Cool area, Cool trip.Craters of the Moon is an interesting area during anytime of the year. But until last week I had never been in the Monument during the winter. The area is actually quite popular during the winter with its groomed trails, easy access, and free entry. (Yes FREE in the winter!) It is also home to a large concentration of volcanic buttes within a short distance from each other. The buttes offer some interesting hikes during the summer months but in the winter they can be a little more challenging, and perhaps interesting. This is why Zach and I decided to head for Craters and bag as many of the Buttes as we could in one day.
We planned to leave Boise at 6:00 am and would have except for one problem. While Zach was loading his gear into my car I noticed he didn’t load his snowshoes. When I asked him about it he realized he had left them home so we had to go back to his house and grab them which made us about 45 minutes late getting started. I’m just glad we didn’t realize he had left them home once we got to Craters. It would have ruined the trip for sure. The drive went pretty quick and at first it looked like we were going to have some bad weather but everything cleared by about the time we reached Fairfield.
When we got to the visitors center at the park the ranger showed me a map and told me about the groomed trails and areas to stay away from where the lava was particularly nasty. I told him we were planning on starting our day by climbing Big Cinder Butte and he looked at me like I was crazy. Big Cinder is the highest volcanic formation in the park but it’s still not much of a peak. It is however in the wilderness area of the park and it is harder to access in the winter. The ranger explained that it was about 5 miles one way to the butte and that nobody goes down there during the winter. The fact that we’d have it all to ourselves made it all the more appealing.
Zach and I decided we’d start with the peaks near Big Cinder and work our way back to the visitors center bagging peaks as we went. Even though the buttes aren’t very high or difficult there was the possibility of getting six summits in one day on snowshoes so we figured that what the peaks lacked in glamour we’d make up for in quantity.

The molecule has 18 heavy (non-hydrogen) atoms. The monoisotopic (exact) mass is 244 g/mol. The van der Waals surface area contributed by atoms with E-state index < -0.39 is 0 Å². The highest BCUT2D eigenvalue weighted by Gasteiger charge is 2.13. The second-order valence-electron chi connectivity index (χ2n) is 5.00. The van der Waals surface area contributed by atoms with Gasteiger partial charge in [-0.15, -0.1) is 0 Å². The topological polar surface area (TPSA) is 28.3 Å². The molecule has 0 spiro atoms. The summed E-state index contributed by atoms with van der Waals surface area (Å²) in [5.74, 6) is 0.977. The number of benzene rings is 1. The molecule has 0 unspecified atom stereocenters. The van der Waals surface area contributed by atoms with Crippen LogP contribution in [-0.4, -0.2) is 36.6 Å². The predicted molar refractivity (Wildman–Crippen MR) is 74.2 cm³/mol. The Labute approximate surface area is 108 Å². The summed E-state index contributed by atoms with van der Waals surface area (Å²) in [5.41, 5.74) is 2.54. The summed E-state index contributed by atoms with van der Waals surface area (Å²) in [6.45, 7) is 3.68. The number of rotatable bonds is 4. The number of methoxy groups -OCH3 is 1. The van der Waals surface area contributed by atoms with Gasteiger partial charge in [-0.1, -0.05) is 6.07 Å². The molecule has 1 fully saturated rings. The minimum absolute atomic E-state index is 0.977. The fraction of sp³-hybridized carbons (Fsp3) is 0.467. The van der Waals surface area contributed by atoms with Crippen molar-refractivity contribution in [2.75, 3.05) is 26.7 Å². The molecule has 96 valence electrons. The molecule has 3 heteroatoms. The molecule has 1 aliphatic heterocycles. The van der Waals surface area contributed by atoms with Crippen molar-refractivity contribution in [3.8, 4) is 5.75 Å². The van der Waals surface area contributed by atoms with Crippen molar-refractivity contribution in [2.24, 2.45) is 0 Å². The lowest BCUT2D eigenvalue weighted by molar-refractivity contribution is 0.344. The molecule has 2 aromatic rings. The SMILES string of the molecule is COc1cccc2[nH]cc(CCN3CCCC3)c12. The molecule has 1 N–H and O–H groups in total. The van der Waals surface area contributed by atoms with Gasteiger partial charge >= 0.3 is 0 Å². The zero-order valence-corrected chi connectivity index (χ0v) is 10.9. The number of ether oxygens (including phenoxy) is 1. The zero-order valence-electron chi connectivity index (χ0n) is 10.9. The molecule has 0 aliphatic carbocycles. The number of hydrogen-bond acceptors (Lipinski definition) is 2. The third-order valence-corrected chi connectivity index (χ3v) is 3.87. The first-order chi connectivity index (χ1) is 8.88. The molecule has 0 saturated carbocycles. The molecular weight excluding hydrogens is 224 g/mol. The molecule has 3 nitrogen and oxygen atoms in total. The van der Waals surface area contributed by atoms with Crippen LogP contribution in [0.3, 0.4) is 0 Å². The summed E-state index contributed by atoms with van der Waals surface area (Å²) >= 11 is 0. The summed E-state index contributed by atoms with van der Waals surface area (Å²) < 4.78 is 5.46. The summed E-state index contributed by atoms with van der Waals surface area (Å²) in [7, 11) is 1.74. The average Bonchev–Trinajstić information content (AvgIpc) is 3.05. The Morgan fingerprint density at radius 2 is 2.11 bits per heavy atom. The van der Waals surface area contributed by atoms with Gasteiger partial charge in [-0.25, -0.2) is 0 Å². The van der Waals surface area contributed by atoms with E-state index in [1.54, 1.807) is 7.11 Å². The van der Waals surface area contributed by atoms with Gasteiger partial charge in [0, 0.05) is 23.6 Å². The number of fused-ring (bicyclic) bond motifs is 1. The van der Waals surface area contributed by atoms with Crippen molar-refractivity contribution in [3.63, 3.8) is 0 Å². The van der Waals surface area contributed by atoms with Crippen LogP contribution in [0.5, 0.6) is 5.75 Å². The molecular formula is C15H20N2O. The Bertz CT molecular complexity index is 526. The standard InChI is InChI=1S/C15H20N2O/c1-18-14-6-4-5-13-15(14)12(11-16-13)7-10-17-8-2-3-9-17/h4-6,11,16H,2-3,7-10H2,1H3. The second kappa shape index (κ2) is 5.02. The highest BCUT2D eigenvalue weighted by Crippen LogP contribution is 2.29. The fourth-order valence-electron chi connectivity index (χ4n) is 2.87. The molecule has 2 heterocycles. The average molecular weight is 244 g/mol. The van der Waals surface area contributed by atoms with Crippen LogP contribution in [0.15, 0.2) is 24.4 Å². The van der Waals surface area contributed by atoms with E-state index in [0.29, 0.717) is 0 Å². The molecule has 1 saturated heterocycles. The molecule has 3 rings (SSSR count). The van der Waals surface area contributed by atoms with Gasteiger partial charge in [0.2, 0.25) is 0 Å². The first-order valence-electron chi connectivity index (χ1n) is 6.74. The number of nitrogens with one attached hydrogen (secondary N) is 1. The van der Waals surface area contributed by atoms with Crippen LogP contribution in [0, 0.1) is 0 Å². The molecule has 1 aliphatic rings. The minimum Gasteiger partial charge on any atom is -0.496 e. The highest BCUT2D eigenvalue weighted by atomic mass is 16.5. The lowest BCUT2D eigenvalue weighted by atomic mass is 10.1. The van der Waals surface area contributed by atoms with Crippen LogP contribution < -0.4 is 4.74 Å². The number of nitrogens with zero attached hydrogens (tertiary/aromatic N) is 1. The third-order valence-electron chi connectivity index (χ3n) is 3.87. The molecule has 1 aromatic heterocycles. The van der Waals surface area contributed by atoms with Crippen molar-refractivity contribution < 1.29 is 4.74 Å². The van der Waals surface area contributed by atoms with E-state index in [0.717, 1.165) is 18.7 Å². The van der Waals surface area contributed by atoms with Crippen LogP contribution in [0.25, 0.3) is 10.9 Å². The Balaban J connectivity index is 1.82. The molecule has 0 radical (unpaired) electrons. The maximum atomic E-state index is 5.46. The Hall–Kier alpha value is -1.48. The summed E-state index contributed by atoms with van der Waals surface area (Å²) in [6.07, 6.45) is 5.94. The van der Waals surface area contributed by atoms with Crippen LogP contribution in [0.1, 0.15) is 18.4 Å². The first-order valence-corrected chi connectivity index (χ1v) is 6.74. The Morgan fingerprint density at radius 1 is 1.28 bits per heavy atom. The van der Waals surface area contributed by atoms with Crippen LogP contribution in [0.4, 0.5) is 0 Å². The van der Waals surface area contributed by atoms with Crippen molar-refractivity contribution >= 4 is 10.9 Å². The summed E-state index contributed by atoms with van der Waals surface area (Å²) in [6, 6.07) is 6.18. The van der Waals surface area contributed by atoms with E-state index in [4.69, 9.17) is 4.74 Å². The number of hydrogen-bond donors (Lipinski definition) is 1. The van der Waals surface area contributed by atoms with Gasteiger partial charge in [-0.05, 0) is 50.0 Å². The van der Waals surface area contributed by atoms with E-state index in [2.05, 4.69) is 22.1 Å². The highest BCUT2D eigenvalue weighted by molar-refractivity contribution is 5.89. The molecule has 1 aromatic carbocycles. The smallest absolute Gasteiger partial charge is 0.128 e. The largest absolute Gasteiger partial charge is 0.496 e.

At first the sun was shining brightly overhead and as we got started is was quite warm. Being on a groomed trail made the going smooth and fast. It took us maybe 1 ½ to 2 hours to reach the end of the groomed trail 3 miles into the trip. From here we could see where we were going but there was some confusion as to which butte was named what. Seeing things a little further down the road and checking out topo soon helped to straighten things out.
Once we started down the ungroomed road leading towards our first three objectives (Big Cinder Butte, Broken Top, and Half Cone) we knew the going would be a little tougher than it had been. The ranger was right, nobody had been here except a lone skier whose tracks stopped a couple hundred yards down the road. After that we were breaking trail all day.
Broken Top was our first summit of the day as it lay between us and Big Cinder Butte. It only took about 10 minutes to get to the top and even less to get down but the view was pretty good and the snow was better on the hill than on the road.
After touching the top of Broken Top we started out towards Big cinder Butte. This is where the road stopped and we entered the wilderness area. Here the snow was really fluffy and it didn’t hold us up very well so breaking trail got to be pretty tiring as we started climbing. Snow conditions didn’t really improve a lot the whole day and by the end we were suffering pretty bad. Betting to the top of Big Cinder Butte took about an hour and it was worth the effort in the soft snow. The view from the top, especially of the wild country to the South and the Lost River Range to the Northeast was pretty good. It probably would have been better but by now clouds were closing in and it was starting to become a gray winter day. Getting off Big Cinder Butte was a lot of fun. Here the soft deep snow made it easy to plunge step down. In some places we were almost able to ski on our snowshoes.